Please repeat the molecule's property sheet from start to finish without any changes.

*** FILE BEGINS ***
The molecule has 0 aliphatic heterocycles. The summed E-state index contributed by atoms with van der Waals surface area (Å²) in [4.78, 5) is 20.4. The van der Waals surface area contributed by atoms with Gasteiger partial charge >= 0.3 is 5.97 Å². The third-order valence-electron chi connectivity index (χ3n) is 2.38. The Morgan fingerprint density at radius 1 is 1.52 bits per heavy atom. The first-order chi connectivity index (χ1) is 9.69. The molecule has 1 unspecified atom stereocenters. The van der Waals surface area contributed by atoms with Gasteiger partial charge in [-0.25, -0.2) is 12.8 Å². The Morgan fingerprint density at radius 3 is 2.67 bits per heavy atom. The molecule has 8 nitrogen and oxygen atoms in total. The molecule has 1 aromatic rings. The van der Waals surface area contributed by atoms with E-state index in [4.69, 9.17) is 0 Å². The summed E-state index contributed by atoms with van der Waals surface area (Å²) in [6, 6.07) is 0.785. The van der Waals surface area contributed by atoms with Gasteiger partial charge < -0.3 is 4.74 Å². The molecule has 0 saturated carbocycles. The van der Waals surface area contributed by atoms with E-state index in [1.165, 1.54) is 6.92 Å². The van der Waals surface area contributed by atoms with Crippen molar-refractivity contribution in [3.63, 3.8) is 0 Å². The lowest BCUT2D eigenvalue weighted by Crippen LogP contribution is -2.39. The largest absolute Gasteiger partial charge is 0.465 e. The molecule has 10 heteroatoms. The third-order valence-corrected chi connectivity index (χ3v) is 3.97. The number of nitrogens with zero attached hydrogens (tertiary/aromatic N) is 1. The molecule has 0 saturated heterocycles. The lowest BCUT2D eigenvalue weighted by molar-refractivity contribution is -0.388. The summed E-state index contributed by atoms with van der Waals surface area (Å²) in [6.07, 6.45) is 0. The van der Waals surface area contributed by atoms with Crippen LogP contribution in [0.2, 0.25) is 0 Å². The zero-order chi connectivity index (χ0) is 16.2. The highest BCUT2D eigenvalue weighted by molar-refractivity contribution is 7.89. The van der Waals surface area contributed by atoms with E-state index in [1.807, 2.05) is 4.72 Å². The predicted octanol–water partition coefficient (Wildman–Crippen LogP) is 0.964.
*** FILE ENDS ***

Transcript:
The molecule has 0 aliphatic heterocycles. The summed E-state index contributed by atoms with van der Waals surface area (Å²) in [4.78, 5) is 20.4. The van der Waals surface area contributed by atoms with Gasteiger partial charge >= 0.3 is 5.97 Å². The third-order valence-electron chi connectivity index (χ3n) is 2.38. The Morgan fingerprint density at radius 1 is 1.52 bits per heavy atom. The first-order chi connectivity index (χ1) is 9.69. The molecule has 1 unspecified atom stereocenters. The van der Waals surface area contributed by atoms with Gasteiger partial charge in [-0.25, -0.2) is 12.8 Å². The Morgan fingerprint density at radius 3 is 2.67 bits per heavy atom. The molecule has 8 nitrogen and oxygen atoms in total. The molecule has 1 aromatic rings. The van der Waals surface area contributed by atoms with E-state index in [4.69, 9.17) is 0 Å². The summed E-state index contributed by atoms with van der Waals surface area (Å²) in [6, 6.07) is 0.785. The van der Waals surface area contributed by atoms with Gasteiger partial charge < -0.3 is 4.74 Å². The molecule has 0 saturated carbocycles. The van der Waals surface area contributed by atoms with E-state index in [1.165, 1.54) is 6.92 Å². The van der Waals surface area contributed by atoms with Crippen molar-refractivity contribution in [3.63, 3.8) is 0 Å². The lowest BCUT2D eigenvalue weighted by Crippen LogP contribution is -2.39. The largest absolute Gasteiger partial charge is 0.465 e. The molecule has 10 heteroatoms. The third-order valence-corrected chi connectivity index (χ3v) is 3.97. The number of nitrogens with zero attached hydrogens (tertiary/aromatic N) is 1. The molecule has 0 saturated heterocycles. The lowest BCUT2D eigenvalue weighted by molar-refractivity contribution is -0.388. The summed E-state index contributed by atoms with van der Waals surface area (Å²) in [6.07, 6.45) is 0. The van der Waals surface area contributed by atoms with Crippen LogP contribution in [0.2, 0.25) is 0 Å². The zero-order chi connectivity index (χ0) is 16.2. The highest BCUT2D eigenvalue weighted by molar-refractivity contribution is 7.89. The van der Waals surface area contributed by atoms with E-state index in [1.807, 2.05) is 4.72 Å². The predicted octanol–water partition coefficient (Wildman–Crippen LogP) is 0.964.